Feeding Babies: Why Mom’s Choice is the Only One that Matters

I follow this great page on Facebook called Occupy Menstruation, the majority of their posts concern the politics surrounding menstruation but occasionally they post additional articles about birth, breastfeeding, pregnancy, and motherhood. This week, they posted an article about a mom who was shamed on Facebook for breastfeeding her child at a local restaurant in the US. I know, the media loves a good breastfeeding headline… But why? I thought we should talk a little bit more about this – not just defending one’s right to feed their child in any way they choose but the deeper politics about why this is actually a taboo subject.

So let’s agree on a few things:

One: Breasts are everywhere. And everyone has nipples too, usually remaining useless little nubbies for the majority of your life. I don’t have to tell you this, of course. Ads like the one below for LaSenza are hanging from the shop windows at the mall, over ten feet tall (making each of the breasts in your periphery a good three feet large). We know what they look like, you’ve likely seen them in the flesh, maybe even more than one pair, lucky you!

Two: Breasts are not sexual organs. Yes, they are beautiful. Yes, they get all dressed up in bras and low cut shirts. Yes, we like to touch them when we’re being intimate with our partner. Just like we like to touch legs, bums, ears, necks… you get my point. The reality is that breasts are secondary sex characteristics that develop during puberty, they might look nice but the size of your breasts aren’t a make-it or break-it factor in whether or not you can reproduce. What I’m trying to say is that it is our culture that has sexualized breasts. When we think that women’s enlarged breasts need to be covered at the beach but men’s breasts do not (and yes, they are called breasts in men too), that’s societal values and expectations talking. When we think that a child suckling on their mother’s breast appears sexual or somehow feels like a sexual act, that is our societal understanding of breasts as sexual organs for male pleasure talking. We need to be aware of this and recognize this when we become uncomfortable with seeing breasts anywhere. Being critical of what you’re seeing and why you feel a certain way is a great place to start with any issue. Being critical tends to take emotions out of the equation and helps you move forward.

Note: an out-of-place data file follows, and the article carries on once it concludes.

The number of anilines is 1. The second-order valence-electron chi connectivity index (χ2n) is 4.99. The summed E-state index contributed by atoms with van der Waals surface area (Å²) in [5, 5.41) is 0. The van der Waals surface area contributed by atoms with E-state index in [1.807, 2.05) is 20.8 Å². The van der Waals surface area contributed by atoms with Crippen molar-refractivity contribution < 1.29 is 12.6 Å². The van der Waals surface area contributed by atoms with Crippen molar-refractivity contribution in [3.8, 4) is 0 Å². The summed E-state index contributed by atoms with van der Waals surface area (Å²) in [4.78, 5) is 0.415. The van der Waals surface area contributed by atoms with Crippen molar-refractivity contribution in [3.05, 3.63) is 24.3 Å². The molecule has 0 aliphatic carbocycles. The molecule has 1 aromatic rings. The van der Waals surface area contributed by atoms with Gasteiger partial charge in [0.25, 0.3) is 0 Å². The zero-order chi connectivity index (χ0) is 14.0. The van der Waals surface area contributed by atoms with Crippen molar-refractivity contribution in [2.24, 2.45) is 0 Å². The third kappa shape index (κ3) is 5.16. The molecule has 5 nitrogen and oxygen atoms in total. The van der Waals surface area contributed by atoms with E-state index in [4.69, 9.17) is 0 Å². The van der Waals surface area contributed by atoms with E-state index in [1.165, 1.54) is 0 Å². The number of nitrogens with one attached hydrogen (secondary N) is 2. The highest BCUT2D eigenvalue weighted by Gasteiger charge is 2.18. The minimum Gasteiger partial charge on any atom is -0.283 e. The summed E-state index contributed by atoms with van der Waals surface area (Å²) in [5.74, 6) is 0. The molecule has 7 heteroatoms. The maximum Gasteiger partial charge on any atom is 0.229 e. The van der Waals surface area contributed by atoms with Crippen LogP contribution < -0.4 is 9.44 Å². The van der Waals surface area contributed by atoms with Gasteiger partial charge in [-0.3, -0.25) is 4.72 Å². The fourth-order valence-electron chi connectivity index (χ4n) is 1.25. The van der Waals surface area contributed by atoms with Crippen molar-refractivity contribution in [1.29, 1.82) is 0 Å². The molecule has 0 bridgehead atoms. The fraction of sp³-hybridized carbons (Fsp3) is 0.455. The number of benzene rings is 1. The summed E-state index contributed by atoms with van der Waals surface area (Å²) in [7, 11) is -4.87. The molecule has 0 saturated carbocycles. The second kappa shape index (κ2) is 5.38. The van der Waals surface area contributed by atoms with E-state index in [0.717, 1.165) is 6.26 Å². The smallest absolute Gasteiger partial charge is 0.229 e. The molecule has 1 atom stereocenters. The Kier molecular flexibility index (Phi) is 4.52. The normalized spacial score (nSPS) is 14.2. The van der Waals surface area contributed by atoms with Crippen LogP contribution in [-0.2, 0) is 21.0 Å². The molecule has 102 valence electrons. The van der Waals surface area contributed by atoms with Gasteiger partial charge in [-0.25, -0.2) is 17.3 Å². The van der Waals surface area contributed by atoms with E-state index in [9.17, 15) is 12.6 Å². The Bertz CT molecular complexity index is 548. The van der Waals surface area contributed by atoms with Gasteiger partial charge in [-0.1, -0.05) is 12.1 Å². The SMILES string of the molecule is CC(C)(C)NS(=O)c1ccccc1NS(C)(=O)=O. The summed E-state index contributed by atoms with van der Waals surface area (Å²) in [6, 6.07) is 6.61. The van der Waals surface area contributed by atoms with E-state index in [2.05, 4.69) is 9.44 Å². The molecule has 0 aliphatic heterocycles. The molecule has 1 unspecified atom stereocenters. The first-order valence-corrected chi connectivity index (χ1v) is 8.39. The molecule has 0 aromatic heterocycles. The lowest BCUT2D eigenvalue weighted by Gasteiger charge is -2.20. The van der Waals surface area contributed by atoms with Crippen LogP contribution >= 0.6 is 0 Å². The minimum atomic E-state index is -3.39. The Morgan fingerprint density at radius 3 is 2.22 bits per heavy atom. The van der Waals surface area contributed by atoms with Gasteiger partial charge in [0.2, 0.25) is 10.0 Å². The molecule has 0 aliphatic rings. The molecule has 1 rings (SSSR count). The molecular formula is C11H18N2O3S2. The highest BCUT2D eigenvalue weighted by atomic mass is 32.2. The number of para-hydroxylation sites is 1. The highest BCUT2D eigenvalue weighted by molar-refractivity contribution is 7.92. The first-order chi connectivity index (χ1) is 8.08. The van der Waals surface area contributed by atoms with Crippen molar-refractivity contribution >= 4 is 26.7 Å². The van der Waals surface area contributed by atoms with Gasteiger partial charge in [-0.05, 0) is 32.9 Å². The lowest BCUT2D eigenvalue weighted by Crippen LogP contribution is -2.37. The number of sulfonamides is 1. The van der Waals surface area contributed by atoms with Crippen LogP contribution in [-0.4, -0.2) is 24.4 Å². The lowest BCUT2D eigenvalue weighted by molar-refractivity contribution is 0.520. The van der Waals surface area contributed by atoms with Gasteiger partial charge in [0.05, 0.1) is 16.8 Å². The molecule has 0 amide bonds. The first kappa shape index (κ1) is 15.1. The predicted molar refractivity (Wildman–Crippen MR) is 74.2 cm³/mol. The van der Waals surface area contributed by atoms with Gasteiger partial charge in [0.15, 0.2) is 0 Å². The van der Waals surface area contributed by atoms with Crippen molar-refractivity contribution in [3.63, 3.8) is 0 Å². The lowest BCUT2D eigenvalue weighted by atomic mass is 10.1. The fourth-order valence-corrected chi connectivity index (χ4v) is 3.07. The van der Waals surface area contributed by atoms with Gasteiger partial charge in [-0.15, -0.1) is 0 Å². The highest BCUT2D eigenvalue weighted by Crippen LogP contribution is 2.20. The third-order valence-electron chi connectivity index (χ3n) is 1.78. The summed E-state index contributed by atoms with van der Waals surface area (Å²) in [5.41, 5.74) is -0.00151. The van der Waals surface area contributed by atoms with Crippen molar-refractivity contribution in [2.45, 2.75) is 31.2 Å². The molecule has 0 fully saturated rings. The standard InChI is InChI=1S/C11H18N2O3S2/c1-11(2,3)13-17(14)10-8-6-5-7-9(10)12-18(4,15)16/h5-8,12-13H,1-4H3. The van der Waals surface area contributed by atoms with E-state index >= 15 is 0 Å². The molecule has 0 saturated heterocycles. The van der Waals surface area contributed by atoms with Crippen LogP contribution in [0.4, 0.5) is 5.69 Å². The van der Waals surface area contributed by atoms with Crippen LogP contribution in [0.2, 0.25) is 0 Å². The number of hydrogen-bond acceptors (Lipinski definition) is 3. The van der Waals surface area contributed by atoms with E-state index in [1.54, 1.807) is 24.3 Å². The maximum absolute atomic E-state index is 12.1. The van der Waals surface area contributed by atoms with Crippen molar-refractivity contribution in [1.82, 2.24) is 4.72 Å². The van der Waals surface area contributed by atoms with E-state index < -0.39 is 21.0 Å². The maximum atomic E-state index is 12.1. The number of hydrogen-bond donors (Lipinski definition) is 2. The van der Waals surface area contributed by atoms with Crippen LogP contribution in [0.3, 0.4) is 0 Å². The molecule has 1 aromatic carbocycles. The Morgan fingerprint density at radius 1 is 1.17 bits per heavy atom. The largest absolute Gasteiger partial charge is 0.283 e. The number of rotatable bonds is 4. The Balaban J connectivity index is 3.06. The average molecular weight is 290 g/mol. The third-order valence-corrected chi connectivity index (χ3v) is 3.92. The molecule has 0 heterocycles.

Three: Children get hungry – I’ll rephrase that, children get hangry. I would prefer a baby happily suckling on an uncovered breast than a raging newborn with screams reaching over 80 decibels in line at the grocery store. And let’s be honest – people are going to get mad at mom for not “controlling” her child when it’s screaming AND when they see her breastfeed, it certainly feels like a no-win scenario for moms. That is unfortunate and something that we need to fix. We need to stop policing parents for every single decision they make.

So it’s not only men that are uncomfortable with breastfeeding. A lot of women out there who even breastfed their own children sometimes find it inappropriate in certain circumstances. Now with that being said, I appreciate your being uncomfortable, it’s not a really nice feeling to sit with. However, unfortunately your right to being comfortable or not having your tail feathers ruffled does not trump a child’s basic human right to nourishment and food. I’m sorry, but it is as simple as that.

So let’s talk about the argument about mothers having to rearrange their schedule around feeding times. Can we just say that being a parent is hard enough? You get spit up on your clothes, very little sleep, and barely have time to take a shower. To ask a parent to rearrange their life schedule around their child’s breastfeeding routine isn’t fair. Especially if it’s to make sure that a random stranger is comfortable sitting in a food court that can seat over 200… and to be honest they’re probably already arranging their schedule as best they can to suit their baby’s needs.